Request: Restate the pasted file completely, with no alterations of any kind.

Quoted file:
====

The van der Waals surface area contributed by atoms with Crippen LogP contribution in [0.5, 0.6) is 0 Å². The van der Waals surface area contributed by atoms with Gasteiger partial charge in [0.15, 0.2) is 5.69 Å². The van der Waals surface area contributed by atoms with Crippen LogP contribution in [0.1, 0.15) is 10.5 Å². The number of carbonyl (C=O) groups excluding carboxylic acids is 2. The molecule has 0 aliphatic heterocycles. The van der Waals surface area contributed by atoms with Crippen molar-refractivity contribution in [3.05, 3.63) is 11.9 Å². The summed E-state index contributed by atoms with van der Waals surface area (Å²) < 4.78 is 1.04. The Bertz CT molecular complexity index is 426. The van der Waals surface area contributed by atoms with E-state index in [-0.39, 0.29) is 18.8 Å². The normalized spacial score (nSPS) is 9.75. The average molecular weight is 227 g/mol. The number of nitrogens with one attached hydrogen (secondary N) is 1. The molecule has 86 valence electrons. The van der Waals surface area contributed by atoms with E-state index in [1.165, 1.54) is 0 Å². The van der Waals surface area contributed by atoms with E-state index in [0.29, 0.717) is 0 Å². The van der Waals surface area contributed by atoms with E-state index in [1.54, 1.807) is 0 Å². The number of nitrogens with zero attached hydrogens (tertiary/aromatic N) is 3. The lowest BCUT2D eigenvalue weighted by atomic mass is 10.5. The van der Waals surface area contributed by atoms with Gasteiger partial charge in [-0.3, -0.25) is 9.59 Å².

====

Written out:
The van der Waals surface area contributed by atoms with Crippen LogP contribution in [0.5, 0.6) is 0 Å². The van der Waals surface area contributed by atoms with Gasteiger partial charge in [0.15, 0.2) is 5.69 Å². The van der Waals surface area contributed by atoms with Crippen LogP contribution in [0.1, 0.15) is 10.5 Å². The number of carbonyl (C=O) groups excluding carboxylic acids is 2. The molecule has 0 aliphatic heterocycles. The van der Waals surface area contributed by atoms with Crippen molar-refractivity contribution in [3.05, 3.63) is 11.9 Å². The summed E-state index contributed by atoms with van der Waals surface area (Å²) < 4.78 is 1.04. The Bertz CT molecular complexity index is 426. The van der Waals surface area contributed by atoms with E-state index in [-0.39, 0.29) is 18.8 Å². The normalized spacial score (nSPS) is 9.75. The average molecular weight is 227 g/mol. The number of nitrogens with one attached hydrogen (secondary N) is 1. The molecule has 86 valence electrons. The van der Waals surface area contributed by atoms with E-state index in [1.165, 1.54) is 0 Å². The van der Waals surface area contributed by atoms with E-state index in [0.29, 0.717) is 0 Å². The van der Waals surface area contributed by atoms with E-state index in [1.54, 1.807) is 0 Å². The number of nitrogens with zero attached hydrogens (tertiary/aromatic N) is 3. The lowest BCUT2D eigenvalue weighted by atomic mass is 10.5. The van der Waals surface area contributed by atoms with Gasteiger partial charge in [-0.3, -0.25) is 9.59 Å².